Vince Kordack

Vince Kordack of Bedford visited the National D-Day Memorial in Bedford, Va., on June 6, 2016. Kordack and his family planned to return there Thursday for the 75th anniversary events.

Vincent Kordack, a World War II veteran and resident of Bedford, is being recognized Thursday, the 75th anniversary of the D-Day invasion of Normandy, France, at the National D-Day Memorial in Bedford, Va., his family said.

Kordack and his wife, Vern, reside at Bentley Commons in Bedford, which planned a send-off reception for June 1.

Kordack enlisted in the Navy on Nov. 1, 1942, at the age of 19.

Following training as a Pharmacist’s Mate 3rd Class, he was assigned to the 6th Naval Beach Battalion and landed on Omaha Beach, Fox Green sector, second wave, at 7:30 a.m. on D-Day, June 6, 1944.

While his unit was attached to the 16th Infantry Regiment, Corpsman Kordack heroically assisted his comrades by caring for the wounded and evacuating casualties.

Kordack recorded his memories of landing on Omaha Beach in his diary two days after the invasion.

Vince Kordack

Vince Kordack of Bedford, who was awarded the Croix de Guerre from France for his service during D-Day, is pictured in Normandy, France, June 6, 1994, the 50th anniversary of D-Day.

“Our craft hit the beach and as the ramp went down and the troops left, the ‘Jerrys’ opened up. A machine gun opened up to our left, then the 88mm laid four or five projectiles around us. When the first 88 hit, I was more stunned than anything else, for I did not know what was going on. But when the second hit, I took cover under a jeep. All the time they fired it was so close I could hear shrapnel hit my helmet and sand fell on us. That was the first time I realized our danger. I could tell I was scared for my mouth dried up like a prune.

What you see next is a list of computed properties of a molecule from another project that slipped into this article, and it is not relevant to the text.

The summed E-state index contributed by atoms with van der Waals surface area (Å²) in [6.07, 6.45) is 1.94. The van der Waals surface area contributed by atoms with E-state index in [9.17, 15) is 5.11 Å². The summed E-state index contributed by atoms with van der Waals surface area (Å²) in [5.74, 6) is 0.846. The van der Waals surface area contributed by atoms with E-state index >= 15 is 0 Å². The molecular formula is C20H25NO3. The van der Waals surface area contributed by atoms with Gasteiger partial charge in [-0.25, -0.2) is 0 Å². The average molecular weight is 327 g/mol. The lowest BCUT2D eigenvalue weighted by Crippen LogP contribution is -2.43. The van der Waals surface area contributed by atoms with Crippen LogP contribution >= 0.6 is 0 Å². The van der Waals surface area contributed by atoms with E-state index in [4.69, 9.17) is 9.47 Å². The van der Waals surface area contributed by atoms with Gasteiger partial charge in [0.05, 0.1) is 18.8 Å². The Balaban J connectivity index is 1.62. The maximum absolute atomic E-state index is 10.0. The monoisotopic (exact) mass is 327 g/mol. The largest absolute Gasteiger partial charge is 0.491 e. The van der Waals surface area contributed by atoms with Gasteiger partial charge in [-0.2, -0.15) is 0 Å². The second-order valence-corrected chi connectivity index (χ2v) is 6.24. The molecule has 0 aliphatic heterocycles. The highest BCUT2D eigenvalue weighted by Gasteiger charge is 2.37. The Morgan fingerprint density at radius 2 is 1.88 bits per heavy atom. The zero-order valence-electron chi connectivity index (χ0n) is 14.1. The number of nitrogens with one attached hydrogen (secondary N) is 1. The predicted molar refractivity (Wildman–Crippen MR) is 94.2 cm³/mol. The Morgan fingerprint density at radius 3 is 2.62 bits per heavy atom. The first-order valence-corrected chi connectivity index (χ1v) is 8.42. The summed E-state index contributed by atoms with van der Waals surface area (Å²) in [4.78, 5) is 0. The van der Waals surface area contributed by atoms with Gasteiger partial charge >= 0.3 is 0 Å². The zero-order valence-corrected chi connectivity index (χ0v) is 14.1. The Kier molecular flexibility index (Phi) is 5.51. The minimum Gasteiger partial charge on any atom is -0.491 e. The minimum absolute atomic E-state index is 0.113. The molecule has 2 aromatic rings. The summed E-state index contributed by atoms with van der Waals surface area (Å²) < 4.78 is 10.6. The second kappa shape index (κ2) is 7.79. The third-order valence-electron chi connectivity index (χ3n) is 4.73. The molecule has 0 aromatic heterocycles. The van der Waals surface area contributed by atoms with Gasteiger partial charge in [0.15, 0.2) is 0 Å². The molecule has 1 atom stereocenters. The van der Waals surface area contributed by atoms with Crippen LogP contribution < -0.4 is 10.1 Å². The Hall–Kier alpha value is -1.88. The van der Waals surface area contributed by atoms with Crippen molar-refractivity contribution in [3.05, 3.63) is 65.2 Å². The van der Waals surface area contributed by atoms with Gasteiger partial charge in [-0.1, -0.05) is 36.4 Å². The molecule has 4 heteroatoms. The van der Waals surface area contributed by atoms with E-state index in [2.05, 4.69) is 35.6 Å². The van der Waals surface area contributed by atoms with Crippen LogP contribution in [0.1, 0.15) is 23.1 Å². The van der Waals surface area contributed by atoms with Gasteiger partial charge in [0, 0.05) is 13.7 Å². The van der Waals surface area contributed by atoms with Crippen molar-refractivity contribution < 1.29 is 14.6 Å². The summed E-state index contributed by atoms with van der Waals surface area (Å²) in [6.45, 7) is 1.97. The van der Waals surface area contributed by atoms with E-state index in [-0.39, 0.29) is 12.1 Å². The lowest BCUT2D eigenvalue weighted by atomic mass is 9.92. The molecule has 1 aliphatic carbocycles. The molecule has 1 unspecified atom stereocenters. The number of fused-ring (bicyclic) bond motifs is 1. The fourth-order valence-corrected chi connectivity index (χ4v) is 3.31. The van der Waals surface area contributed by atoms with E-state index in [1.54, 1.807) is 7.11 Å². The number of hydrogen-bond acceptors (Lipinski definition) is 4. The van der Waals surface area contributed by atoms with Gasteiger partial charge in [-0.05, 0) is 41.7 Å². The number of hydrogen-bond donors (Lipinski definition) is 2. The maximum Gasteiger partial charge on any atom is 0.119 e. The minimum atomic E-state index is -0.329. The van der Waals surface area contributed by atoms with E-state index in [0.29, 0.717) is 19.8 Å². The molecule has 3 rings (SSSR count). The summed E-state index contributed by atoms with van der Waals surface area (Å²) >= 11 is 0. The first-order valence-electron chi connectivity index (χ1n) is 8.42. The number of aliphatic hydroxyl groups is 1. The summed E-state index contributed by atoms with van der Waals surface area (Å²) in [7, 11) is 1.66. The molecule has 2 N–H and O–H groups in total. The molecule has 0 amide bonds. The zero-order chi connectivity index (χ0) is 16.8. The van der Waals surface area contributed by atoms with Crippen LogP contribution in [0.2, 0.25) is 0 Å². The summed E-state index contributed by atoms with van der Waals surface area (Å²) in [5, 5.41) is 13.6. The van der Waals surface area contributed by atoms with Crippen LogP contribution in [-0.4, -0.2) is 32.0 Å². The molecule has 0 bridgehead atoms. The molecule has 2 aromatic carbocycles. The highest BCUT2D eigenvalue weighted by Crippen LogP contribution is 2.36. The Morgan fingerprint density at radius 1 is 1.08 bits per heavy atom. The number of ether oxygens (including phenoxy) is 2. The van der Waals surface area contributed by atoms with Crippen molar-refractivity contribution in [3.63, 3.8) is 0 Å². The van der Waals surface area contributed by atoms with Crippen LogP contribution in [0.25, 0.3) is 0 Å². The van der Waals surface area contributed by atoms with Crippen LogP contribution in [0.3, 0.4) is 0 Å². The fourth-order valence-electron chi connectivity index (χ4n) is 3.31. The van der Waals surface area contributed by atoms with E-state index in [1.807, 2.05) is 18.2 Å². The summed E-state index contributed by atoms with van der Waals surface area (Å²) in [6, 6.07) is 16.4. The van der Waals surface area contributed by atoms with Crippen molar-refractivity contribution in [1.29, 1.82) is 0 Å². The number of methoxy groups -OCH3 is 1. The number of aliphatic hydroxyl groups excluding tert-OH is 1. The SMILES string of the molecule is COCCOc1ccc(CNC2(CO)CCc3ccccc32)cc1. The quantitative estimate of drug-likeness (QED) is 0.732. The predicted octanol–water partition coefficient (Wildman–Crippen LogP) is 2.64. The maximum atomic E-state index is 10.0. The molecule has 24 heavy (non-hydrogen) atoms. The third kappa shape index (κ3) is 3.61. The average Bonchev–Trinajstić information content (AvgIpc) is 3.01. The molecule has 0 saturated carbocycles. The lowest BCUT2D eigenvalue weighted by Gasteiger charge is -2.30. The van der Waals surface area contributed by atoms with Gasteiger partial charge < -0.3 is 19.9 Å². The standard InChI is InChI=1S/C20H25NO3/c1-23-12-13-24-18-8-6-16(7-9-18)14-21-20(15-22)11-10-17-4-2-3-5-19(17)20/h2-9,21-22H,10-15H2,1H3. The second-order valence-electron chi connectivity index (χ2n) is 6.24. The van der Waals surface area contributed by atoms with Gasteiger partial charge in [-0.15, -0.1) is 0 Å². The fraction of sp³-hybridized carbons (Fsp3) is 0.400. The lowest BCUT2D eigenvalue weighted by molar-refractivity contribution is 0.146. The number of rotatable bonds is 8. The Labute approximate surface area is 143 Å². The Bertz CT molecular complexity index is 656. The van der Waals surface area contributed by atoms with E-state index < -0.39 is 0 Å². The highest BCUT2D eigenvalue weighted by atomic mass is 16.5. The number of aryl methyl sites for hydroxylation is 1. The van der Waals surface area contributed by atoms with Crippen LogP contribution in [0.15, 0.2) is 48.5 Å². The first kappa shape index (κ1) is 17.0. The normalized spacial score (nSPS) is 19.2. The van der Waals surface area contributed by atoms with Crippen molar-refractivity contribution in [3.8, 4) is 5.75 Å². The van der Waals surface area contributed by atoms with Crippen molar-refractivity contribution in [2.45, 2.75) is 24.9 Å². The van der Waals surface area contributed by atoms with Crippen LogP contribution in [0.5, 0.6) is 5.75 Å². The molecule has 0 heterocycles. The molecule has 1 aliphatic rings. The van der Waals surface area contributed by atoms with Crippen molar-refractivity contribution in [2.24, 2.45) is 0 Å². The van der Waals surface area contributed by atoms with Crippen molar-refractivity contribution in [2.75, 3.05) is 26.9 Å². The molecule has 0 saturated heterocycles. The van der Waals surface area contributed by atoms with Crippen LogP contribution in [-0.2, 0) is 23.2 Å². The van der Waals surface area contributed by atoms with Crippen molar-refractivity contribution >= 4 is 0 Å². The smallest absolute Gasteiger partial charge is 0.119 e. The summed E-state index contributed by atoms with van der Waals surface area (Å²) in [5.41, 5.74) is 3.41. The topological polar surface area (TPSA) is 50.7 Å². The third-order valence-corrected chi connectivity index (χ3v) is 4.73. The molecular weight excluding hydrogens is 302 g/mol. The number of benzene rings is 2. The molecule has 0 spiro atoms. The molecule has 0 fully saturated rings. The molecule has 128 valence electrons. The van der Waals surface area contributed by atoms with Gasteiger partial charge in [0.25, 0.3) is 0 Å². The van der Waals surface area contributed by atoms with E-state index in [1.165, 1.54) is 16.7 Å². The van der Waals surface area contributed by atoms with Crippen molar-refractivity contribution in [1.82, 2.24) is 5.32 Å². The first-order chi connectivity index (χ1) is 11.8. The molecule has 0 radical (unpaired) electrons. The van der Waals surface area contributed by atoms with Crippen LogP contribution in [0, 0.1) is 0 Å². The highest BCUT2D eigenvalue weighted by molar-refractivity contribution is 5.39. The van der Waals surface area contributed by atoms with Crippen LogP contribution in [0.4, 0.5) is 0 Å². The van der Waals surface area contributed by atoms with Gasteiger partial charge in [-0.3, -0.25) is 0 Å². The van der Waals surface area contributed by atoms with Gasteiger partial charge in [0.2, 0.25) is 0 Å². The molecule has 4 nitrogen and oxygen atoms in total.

Vince Kordack

Kordack earned the Croix de Guerre for his participation on D-Day, June 6, 1944, in Normandy, France. He is shown as a Navy Corpsman at age 20.

“After I got to the beach and the shelling stopped I started to dig in. I gave up, for there was only ten yards of sand for us to dig in and there was a lot of gravel. After I gave up digging, I took army packs from two dead soldiers and made a barricade around me. Every time I started to take a few steps, I would trip over a body for they were scattered all around us. After I had my barricade made, I started to take care of casualties. Several of them had arms or legs missing; one body was missing a head. As I was working they (the Germans) started firing again. No wonder they call them the whistling death for you can hear the projectiles whistling through the air. I read in some articles that when France would be invaded the beaches would run red with blood. The site of the beach would compare with that article for blood was everywhere. All types of landing craft were beached and many dead were on them. From time to time bodies washed ashore in the surf. Some of these men would not be moved for days to come.”

Following the Normandy landings on D-Day, Kordack was transferred to the amphibious landing section of the USS New Kent and participated in the invasions of Leyte and Okinawa.

For his service on Omaha Beach, Kordack received the Combat Medical Badge, the Bronze Star, the French Legion of Honour, the French Croix de Guerre and a Presidential Unit Citation.